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  • Writer's pictureJennifer

Make sure you are listening

Many different takes on the structure of communication highlight the importance of listening: listening is half of communicating, listen twice as much as you talk, etc.

And active listening is, in my experience and opinion, a key piece of connecting with others AND something that can be learned and practiced and improved upon (and will make you a better business person at any level of business).

But I want to aim your attention to a different kind of listening -- not just the general communication skill, but the focus you put towards your teams.

And I very specifically want people who are managers above multiple levels to take this to heart.

People in workplaces have a hard time most of the time speaking about problems that they spot with the levels above them. Fear of being fired for having an opinion or getting lashed out at or punished for not thinking the higher levels are operating perfectly is pervasive.

And I am going to be honest with you -- no one is operating perfectly. Just because you have been given power does not mean you are using it well or right or doing your own best -- it just means you were given power. It doesn't even necessarily mean that you were the most qualified for that job.

And it absolutely doesn't mean you are better than the people below you or even that you have more knowledge than them. Again, it just means that you were given power.

So I want to pose a few questions for you to ponder:

1. Am I listening to the individuals with expertise in the organization, no matter where they fall in the hierarchy? Am I bringing them to the table? Are the other management levels doing so, also? If not, what can we do to help encourage that atmosphere and change that?

Note: The experts in your group, if you don't listen to their expertise or invite them to share it, will leave. They know (and you should also know) that there is no point in having them there if you don't want to listen to them.

2. Am I assuming that I am hearing about the problems in the levels below me from my lower managers? Am I trying to find out more about possible problems? Am I scared to manage my managers? Are the people at the bottom of the hierarchy comfortable talking to me and, if they aren't, why not? And if they are, am I really hearing them? Am I really willing to listen, knowing that it is often harder and more frightening for them to come to me?

Note: I have had mid-level managers say to me that they both don't know what the managers below them are doing and don't want to micro-manage those individuals when presented with information about what was going on in their organization. Don't be this person. It is your responsibility to listen even harder at what is being said, not to ignore it. If managing managers is part of your job, don't shrug it off when concerns bubble up.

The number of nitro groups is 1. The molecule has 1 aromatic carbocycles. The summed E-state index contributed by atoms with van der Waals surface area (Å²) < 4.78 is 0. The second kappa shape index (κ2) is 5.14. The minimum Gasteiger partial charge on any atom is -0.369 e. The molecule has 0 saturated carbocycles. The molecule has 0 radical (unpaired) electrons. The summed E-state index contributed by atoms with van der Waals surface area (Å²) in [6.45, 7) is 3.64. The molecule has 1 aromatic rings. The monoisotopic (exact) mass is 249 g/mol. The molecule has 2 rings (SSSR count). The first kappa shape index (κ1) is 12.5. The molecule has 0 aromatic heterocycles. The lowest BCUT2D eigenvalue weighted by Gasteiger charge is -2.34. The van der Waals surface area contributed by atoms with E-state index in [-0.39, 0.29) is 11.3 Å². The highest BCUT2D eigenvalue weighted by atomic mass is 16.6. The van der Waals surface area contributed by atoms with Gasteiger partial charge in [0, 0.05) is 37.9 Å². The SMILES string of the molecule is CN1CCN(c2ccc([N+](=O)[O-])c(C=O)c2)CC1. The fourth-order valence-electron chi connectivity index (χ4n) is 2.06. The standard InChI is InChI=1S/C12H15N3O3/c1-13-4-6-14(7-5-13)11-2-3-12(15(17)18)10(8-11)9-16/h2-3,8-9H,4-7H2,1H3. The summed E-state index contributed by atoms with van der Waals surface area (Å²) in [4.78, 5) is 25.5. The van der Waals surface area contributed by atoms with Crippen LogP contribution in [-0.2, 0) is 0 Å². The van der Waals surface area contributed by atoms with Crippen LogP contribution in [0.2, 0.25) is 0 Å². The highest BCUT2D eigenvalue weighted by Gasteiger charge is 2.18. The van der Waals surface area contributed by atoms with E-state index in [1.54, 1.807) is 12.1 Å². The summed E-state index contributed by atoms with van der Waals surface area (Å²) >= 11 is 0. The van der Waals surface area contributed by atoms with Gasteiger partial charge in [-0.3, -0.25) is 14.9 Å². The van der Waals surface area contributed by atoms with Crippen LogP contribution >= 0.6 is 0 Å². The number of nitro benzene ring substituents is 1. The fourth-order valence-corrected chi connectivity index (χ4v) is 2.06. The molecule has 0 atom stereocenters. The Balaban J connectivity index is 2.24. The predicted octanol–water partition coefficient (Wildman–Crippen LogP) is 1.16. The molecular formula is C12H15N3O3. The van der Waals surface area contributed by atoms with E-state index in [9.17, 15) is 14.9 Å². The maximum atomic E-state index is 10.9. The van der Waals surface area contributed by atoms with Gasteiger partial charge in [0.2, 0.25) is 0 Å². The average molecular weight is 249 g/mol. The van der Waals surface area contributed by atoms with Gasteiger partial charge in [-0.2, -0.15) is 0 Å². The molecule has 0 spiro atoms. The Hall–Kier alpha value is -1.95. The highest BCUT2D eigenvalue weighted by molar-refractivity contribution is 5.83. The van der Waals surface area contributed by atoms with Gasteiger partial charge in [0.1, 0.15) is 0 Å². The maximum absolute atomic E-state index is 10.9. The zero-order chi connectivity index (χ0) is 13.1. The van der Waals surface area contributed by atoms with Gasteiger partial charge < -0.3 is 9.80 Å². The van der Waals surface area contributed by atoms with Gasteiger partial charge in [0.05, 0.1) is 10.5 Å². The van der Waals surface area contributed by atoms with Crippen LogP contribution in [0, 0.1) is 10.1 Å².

3. What am I doing to grow the management skills of my managers at all levels? Am I supporting new managers with skills development and mentorships? Am I checking in with my more experienced managers to make sure they continue to grow and develop and haven't become complacent? Am I pushing them to be more connected to the people aspect of our business? Am I pushing myself to continue to develop my managerial skills? And is it all more than just a discussion in a managers' meeting? Are there real "teeth" in the push for growth?

Note: Growth should be a constant push, and if you find yourself not wanting to encourage growth in your teams and managers, I would challenge you to ask yourself why?

4. Am I listening hard for the fears and concerns of my team at all levels right now? And am I doing my best to be honest, approachable, and caring right now?

Note: It is a challenging time right now, and many people are concerned with whether their jobs will still be there or are disappearing. Don't throw around the term "RIF" if you are in management. Don't vent to the levels below you about your concerns unless it is something they need to know. And make sure you listen carefully to their concerns, when they do bubble up, and especially when they aren't spoken. Often a team gets very quiet when the external environment gets very frightening. Listen harder then.

Listen. Then listen some more. Then find new ways to listen. And make sure you really hear it all -- make sure you are responsive and don't ignore what you hear. Your teams and your organization will be happier and healthier for it.

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